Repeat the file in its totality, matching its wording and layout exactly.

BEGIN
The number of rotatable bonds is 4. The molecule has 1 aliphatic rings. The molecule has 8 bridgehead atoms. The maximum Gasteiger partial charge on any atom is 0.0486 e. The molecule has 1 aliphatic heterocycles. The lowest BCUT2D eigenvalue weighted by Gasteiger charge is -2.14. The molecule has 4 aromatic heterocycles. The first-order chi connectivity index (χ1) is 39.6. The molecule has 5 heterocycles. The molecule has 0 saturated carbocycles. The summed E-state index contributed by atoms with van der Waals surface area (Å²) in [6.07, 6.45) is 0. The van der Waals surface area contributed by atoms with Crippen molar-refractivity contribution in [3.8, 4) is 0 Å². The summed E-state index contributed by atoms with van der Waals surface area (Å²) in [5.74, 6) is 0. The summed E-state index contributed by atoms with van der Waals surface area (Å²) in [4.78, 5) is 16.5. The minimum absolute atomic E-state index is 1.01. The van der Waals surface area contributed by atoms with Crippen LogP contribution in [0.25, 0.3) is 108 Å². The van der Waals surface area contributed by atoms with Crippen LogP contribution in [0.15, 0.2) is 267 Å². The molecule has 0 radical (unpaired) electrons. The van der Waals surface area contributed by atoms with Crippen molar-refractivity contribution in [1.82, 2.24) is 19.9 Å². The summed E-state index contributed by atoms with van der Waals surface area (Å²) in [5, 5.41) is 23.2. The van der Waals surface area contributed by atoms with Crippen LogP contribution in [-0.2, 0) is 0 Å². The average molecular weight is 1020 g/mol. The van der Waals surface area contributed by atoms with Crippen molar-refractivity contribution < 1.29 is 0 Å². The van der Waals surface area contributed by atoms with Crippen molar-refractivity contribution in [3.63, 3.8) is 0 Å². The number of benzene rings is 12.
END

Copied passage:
The number of rotatable bonds is 4. The molecule has 1 aliphatic rings. The molecule has 8 bridgehead atoms. The maximum Gasteiger partial charge on any atom is 0.0486 e. The molecule has 1 aliphatic heterocycles. The lowest BCUT2D eigenvalue weighted by Gasteiger charge is -2.14. The molecule has 4 aromatic heterocycles. The first-order chi connectivity index (χ1) is 39.6. The molecule has 5 heterocycles. The molecule has 0 saturated carbocycles. The summed E-state index contributed by atoms with van der Waals surface area (Å²) in [6.07, 6.45) is 0. The van der Waals surface area contributed by atoms with Crippen molar-refractivity contribution in [3.8, 4) is 0 Å². The summed E-state index contributed by atoms with van der Waals surface area (Å²) in [5.74, 6) is 0. The summed E-state index contributed by atoms with van der Waals surface area (Å²) in [4.78, 5) is 16.5. The minimum absolute atomic E-state index is 1.01. The van der Waals surface area contributed by atoms with Crippen LogP contribution in [0.25, 0.3) is 108 Å². The van der Waals surface area contributed by atoms with Crippen LogP contribution in [0.15, 0.2) is 267 Å². The molecule has 0 radical (unpaired) electrons. The van der Waals surface area contributed by atoms with Crippen molar-refractivity contribution in [1.82, 2.24) is 19.9 Å². The summed E-state index contributed by atoms with van der Waals surface area (Å²) in [5, 5.41) is 23.2. The van der Waals surface area contributed by atoms with Crippen LogP contribution in [-0.2, 0) is 0 Å². The average molecular weight is 1020 g/mol. The van der Waals surface area contributed by atoms with Crippen molar-refractivity contribution < 1.29 is 0 Å². The van der Waals surface area contributed by atoms with Crippen molar-refractivity contribution in [3.63, 3.8) is 0 Å². The number of benzene rings is 12.